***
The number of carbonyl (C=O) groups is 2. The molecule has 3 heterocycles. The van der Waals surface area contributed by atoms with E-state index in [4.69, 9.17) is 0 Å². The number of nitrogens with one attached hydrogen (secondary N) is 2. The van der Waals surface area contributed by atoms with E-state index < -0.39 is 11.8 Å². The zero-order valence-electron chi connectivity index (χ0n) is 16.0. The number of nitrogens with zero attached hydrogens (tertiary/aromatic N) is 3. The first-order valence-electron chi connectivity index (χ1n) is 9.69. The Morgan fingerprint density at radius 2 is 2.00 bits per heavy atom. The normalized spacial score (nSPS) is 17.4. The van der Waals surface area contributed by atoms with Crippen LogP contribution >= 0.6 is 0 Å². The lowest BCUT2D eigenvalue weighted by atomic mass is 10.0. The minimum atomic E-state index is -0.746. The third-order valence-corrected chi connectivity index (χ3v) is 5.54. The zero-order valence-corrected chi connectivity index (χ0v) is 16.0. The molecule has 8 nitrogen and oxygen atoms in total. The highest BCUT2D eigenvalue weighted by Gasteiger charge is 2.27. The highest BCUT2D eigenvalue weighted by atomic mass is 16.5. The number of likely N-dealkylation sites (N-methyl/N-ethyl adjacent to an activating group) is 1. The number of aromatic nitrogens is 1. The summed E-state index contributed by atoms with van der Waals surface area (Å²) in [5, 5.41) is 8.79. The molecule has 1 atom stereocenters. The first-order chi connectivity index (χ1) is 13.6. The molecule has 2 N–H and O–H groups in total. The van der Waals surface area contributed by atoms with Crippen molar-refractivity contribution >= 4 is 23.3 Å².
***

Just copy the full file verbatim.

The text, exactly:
The number of carbonyl (C=O) groups is 2. The molecule has 3 heterocycles. The van der Waals surface area contributed by atoms with E-state index in [4.69, 9.17) is 0 Å². The number of nitrogens with one attached hydrogen (secondary N) is 2. The van der Waals surface area contributed by atoms with E-state index < -0.39 is 11.8 Å². The zero-order valence-electron chi connectivity index (χ0n) is 16.0. The number of nitrogens with zero attached hydrogens (tertiary/aromatic N) is 3. The first-order valence-electron chi connectivity index (χ1n) is 9.69. The Morgan fingerprint density at radius 2 is 2.00 bits per heavy atom. The normalized spacial score (nSPS) is 17.4. The van der Waals surface area contributed by atoms with Crippen LogP contribution >= 0.6 is 0 Å². The lowest BCUT2D eigenvalue weighted by atomic mass is 10.0. The minimum atomic E-state index is -0.746. The third-order valence-corrected chi connectivity index (χ3v) is 5.54. The zero-order valence-corrected chi connectivity index (χ0v) is 16.0. The molecule has 8 nitrogen and oxygen atoms in total. The highest BCUT2D eigenvalue weighted by Gasteiger charge is 2.27. The highest BCUT2D eigenvalue weighted by atomic mass is 16.5. The number of likely N-dealkylation sites (N-methyl/N-ethyl adjacent to an activating group) is 1. The number of aromatic nitrogens is 1. The summed E-state index contributed by atoms with van der Waals surface area (Å²) in [5, 5.41) is 8.79. The molecule has 1 atom stereocenters. The first-order chi connectivity index (χ1) is 13.6. The molecule has 2 N–H and O–H groups in total. The van der Waals surface area contributed by atoms with Crippen molar-refractivity contribution >= 4 is 23.3 Å².